1940 - The Loren and Juanita Miller House, 647 Micheltorena Street, Los Angeles CA. Loren Miller was a Black attorney who argued some of the most historic civil rights cases before the US Supreme Court and was one of the key figures responsible for overturning racially restrictive covenants. Remodeled in 1943. Deeded to Edward Miller. Sold in 1993 to Edward and Eugenia Gonzalez through Beneficial Mortgage. Deeded to various family entities since. Photo by Michael Locke.


USModernist

1940 - The James Garrott House, 653 Micheltorena Street, Los Angeles CA. Designed at the same time as the Miller house, above. Sold in 1993 to Francisco and Imelda Bautista. Deeded to various family entities since. Photo by Michael Locke.


1941 - The Moses Motossian Duplex, 14613-14615 Vanowen, Van Nuys CA. Appears to have been replaced.


USModernist

USModernist

1949 - 4442 Colfax Avenue, North Hollywood CA. Built by Moss Construction, a firm specializing in building on contract for land owners on their own lots. Drawings from the Los Angeles Times 10/8/1949.


USModernist

USModernist

USModernist

USModernist

USModernist

1950 - 510 Kenter Avenue, Brentwood, Los Angeles CA. First of 31 planned homes to be built as Kenter Park by Moss Construction. Larger development seems to have been scrapped. Sold in 1989 to Arthur Naddour. Sold in 2002 to William Molinski and Elizabeth Duke. Additions to house in 2005 of a second story on the opposite side from the garage. Sold in 2011 to Christine and Robert Davis. Sold in 2021 to Eric Ng.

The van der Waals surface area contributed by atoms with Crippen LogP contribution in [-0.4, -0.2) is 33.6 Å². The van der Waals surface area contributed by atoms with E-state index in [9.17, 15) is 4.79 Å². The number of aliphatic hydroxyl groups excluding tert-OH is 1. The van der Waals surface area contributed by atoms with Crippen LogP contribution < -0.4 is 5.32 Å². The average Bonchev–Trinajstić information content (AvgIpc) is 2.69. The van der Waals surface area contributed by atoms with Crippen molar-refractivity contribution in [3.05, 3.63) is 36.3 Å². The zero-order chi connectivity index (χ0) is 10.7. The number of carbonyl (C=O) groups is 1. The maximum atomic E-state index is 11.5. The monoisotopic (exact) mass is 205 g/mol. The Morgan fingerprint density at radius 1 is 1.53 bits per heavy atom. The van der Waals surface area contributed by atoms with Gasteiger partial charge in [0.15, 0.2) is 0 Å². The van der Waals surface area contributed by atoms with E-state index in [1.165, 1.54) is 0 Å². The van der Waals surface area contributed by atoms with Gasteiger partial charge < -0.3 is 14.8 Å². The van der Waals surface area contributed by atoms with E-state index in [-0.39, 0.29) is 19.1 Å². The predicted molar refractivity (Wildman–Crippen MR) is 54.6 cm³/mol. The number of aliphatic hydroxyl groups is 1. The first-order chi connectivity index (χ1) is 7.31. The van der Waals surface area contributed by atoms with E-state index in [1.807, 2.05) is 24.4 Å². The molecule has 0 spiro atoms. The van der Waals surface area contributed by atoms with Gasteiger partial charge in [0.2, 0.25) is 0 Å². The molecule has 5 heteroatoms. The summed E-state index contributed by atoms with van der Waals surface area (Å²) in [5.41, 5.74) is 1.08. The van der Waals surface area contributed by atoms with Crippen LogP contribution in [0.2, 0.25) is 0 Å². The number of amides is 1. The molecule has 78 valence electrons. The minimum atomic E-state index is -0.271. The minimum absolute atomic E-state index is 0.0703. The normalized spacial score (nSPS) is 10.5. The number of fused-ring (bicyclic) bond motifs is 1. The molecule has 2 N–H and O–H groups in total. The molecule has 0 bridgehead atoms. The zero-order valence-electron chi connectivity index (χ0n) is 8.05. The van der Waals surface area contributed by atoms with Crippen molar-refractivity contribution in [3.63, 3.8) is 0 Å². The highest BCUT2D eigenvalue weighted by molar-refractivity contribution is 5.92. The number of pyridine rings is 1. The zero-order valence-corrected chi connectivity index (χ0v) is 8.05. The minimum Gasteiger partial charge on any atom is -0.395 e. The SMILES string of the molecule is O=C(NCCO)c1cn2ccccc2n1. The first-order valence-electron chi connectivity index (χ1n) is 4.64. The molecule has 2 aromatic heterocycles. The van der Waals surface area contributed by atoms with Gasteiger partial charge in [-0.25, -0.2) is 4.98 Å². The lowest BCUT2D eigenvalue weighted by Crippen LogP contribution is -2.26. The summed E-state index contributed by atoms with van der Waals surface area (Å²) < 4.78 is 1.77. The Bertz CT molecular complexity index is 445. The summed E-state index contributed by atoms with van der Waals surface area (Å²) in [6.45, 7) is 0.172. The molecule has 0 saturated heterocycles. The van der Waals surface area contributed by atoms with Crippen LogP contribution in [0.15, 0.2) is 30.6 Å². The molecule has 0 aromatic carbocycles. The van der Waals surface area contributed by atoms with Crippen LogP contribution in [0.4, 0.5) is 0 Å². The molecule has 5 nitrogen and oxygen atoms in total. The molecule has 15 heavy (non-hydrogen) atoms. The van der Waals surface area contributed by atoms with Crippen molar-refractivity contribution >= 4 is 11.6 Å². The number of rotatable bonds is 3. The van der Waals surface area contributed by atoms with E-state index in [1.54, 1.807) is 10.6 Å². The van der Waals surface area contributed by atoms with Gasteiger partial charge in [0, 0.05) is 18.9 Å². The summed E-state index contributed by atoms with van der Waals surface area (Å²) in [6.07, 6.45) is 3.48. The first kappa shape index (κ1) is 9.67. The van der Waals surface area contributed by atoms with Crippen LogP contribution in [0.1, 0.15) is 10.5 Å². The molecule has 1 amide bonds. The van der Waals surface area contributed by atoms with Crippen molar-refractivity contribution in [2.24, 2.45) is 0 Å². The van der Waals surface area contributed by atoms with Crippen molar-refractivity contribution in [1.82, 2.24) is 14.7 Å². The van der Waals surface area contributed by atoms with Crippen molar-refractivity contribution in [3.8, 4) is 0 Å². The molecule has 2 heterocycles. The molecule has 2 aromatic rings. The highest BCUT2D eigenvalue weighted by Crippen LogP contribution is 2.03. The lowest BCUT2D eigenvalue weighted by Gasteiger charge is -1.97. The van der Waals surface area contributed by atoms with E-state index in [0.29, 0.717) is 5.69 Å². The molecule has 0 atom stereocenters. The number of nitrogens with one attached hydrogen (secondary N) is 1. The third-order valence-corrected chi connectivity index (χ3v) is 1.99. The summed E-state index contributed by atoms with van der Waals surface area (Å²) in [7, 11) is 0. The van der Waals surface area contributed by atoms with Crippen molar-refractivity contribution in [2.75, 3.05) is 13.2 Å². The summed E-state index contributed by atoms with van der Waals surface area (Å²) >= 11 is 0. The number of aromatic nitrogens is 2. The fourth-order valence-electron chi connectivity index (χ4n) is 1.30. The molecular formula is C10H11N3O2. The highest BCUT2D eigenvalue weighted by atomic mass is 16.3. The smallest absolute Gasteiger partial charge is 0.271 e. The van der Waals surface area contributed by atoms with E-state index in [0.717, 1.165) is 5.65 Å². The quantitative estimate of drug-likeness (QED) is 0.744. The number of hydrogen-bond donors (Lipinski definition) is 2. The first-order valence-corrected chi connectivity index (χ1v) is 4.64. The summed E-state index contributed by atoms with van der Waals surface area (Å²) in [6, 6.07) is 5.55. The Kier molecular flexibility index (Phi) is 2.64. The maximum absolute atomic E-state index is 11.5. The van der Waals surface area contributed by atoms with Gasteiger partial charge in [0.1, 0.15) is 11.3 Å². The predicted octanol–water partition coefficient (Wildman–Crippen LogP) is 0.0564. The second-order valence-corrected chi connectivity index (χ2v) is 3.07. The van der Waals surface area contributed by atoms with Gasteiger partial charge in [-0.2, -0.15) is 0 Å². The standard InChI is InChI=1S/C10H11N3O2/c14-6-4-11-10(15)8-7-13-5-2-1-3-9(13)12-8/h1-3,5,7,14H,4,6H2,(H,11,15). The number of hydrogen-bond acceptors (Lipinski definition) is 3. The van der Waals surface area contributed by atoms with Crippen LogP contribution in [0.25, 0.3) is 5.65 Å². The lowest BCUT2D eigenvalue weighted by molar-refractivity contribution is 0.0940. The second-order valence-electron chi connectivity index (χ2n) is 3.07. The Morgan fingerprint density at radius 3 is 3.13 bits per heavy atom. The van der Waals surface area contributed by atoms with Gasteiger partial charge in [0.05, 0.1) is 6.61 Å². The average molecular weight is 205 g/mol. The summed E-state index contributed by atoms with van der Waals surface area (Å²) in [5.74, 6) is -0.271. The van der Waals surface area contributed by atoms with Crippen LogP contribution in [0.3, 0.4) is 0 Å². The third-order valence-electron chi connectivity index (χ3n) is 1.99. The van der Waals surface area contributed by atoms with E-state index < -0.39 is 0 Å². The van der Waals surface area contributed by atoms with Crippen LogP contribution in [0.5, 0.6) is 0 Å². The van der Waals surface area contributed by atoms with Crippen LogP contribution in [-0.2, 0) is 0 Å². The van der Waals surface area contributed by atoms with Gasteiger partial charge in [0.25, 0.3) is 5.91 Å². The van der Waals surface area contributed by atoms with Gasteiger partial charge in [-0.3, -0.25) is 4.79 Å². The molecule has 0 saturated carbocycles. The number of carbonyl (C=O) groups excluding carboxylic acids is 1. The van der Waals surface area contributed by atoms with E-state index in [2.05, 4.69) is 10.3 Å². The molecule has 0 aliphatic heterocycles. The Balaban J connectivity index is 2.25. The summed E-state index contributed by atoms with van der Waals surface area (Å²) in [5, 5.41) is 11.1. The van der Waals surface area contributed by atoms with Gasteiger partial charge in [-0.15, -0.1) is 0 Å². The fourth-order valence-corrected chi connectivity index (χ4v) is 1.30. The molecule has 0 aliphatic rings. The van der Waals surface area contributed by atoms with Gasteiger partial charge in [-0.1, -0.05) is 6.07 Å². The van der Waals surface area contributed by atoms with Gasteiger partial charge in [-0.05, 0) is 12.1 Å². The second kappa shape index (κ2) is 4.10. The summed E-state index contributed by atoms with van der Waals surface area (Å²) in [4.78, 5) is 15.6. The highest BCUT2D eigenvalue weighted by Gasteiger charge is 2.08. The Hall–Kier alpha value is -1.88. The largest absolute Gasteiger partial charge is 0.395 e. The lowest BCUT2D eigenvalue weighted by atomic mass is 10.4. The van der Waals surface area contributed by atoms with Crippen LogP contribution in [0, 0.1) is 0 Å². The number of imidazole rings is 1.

1950 - The Verna Deckard and John W. Bean House, aka Bean-Deckard House, 2436 Gramercy Park, Los Angeles CA. Sold to King H. Titus some time before 1995 and his been in various family entities since. Photo, bottom, by Michael Locke.


USModernist

USModernist

USModernist

USModernist

USModernist

1952 - The Ben Margolis House, 5786 Valley Oak Drive, Los Angeles CA. Designed with Gregory Ain. Commissioned 1951. Margolis was a labor and civil liberties lawyer. At the height of the anticommunist hysteria called the Red Scare, Garrott and Ain took a bold and uncompromising stance by designing and building this house for Margolis, who was well-known for defending the blacklisted Hollywood Ten, who refused to answer questions regarding their possible communist affiliations. This generated in the press the false connection between Modernism and Communism. The guest house, last photo, was designed by Pierre Koenig. Sold in 2012 to Ame Austin Max. Sold to the Koppany Family Trust. Photos 3-4 by Michael Locke.


USModernist

USModernist

USModernist

USModernist

1953 - The Harry I. Friedman and Bernice (Burr) Lee Singer House, 2143 Panorama Terrace, Los Angeles CA. Peter A. Becker & Son was the builder. Sold in 2001 to John Tolbert. Sold in 2003 to Pascal Demeester and Keiko Hamaguchi. Sold in 2010 to Jed Lind and Jessica Dereuter who did an interior renovation. For sale in 2022. Photos 3-4 by Michael Locke.

Bernice Lee (Burr) Singer was best known as a painter of African Americans who "spent the entire 1930s painting African Americans because she said that nobody was painting them realistically. Everything else was stereotypical, caricatures."


Sources include: Anthony Fontenot.